How would you suggest a pro-equality (that’s “pro-gay,” to you religionists) candidate for public office answer this question?
I will Oppose attempts to add “Homosexuality,” “Transexuality,” or “Pedophilia” as protected classes or statuses under Michigan’s Anti-Discrimination Law.
Come on, come on, it’s one or the other. What’s your answer? Well, okay, don’t answer at all, if that’s the best you can do (you coward).
Of course, Eugene Delgaudio–who sent that question to Michigan state house candidate Josh Derke–doesn’t expect a pro-equality candidate to answer it. Obviously, “yes” is out as it would approve of the third item in Delgaudio’s carefully drafted list. Likewise, “no” would conflict with a pro-equality candidate’s commitment to protecting everyone’s rights, including the first two listed groups. So the only safe play is not to answer, right? Well, Eugene’s been doing this for a very long time. He knows better than to give you that kind of an easy out. So, after the question, he warns you thus:
Responses… will be reported to the members and supporters of Public Advocate of the U.S. — even if you fail to respond. Sadly, experience has taught us that a candidate’s silence on pro-family legislation is usually a warning of future abdication to the Homosexual Lobby.
So “yes” is out, “no” is out, and not answering is also out (since Eugene decides what you are thinking for you, if you don’t answer). What’s a candidate to do?
Well, despite Delgaudio’s commitment to, and experience with, avoiding the truth, Josh Derke beat him at his own game and found a fourth alternative. He answered Delgaudio and, instead of letting Eugene decide what he could say, Derke answered in his own words. And they are beautiful words. Mr. Derke’s public statement about it includes these comments:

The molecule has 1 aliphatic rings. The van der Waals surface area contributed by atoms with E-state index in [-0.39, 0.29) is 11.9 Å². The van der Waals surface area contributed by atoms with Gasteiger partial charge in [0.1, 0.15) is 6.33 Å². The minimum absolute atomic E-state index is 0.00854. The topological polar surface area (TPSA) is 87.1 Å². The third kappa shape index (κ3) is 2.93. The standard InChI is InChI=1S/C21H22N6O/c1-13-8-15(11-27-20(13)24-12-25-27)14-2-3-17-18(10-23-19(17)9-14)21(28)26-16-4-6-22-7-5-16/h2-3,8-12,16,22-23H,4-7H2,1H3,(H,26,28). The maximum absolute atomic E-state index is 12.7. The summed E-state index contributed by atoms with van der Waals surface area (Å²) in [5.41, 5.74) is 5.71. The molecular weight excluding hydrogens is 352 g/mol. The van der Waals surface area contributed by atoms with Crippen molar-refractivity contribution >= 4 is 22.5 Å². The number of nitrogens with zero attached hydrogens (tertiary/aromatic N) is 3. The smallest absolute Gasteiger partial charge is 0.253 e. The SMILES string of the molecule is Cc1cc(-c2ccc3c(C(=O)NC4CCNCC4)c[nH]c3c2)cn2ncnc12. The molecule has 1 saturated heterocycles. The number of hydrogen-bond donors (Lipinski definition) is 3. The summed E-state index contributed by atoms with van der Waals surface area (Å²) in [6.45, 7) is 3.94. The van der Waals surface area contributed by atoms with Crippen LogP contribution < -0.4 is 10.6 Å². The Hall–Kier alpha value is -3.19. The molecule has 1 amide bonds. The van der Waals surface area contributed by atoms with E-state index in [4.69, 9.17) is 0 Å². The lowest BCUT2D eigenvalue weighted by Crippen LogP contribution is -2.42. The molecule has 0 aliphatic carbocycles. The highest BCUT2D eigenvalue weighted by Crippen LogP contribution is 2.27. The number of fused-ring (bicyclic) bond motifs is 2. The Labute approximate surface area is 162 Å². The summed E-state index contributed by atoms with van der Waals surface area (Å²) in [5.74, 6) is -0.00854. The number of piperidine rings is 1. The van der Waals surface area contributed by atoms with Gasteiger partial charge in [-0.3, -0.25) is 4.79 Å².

I elected instead to send a letter. Their survey was hurtful; I have family, and many friends, that are LGBT. They’re not immoral, and they’re not seeking special privileges. They want equality–they want to be treated with respect, and dignity, just like any other person does. I think that they deserve that, without reservation. Groups like Public Advocate would like people to believe that there’s some great conspiracy, that a powerful and monied group of people is trying to usurp special rights and take away American values and destroy families. It’s a lie, of course. A rather malicious one that seeks to make certain citizens second class.
Following that is his full letter to Delgaudio. Read it. If you like it, send him one yourself. Josh Derke probably doesn’t know, or didn’t when he wrote that fine response, that “The Public Advocate of the United States” is little (if anything) more than a front for Delgaudio’s full-time job of raising money by peddling retail hate. A letter like his won’t make a dent in Eugene Delgaudio’s dislike of equal rights because, as far as anyone has been able to ascertain, Delgaudio doesn’t give a damn about equal rights, neither pro nor con. “Public Advocate” is a source of income, not an arm of his ideology. Eugene Delgaudio has no ideology.
However, Delgaudio has a soul, at least as much as anyone else does. From time to time, it shows. It mostly shows when he is confronted with the consequences of his own bad actions. When the Loudoun Board took down his staff and budget, it showed. When he had to go to court and answer for why he asks potential employees about their religious beliefs, it showed. When his local government passed a law that makes what he has done in the past a crime, if he does it again, it showed. Being held accountable hurts Eugene Delgaudio. He may try to laugh it off when his critics have him dead to rights, but it shows that, in his soul, it hurts.
Read Josh Derke’s amazing letter. Then write one to Eugene yourself and, if you do, post a link to it here, or on your Facebook page, or anywhere you can. Mr. Derke didn’t let Eugene Delgaudio limit his answers nor force him into silence. Mr. Derke spoke for himself, and spoke the truth to Delgaudio when he did it.
So should we all.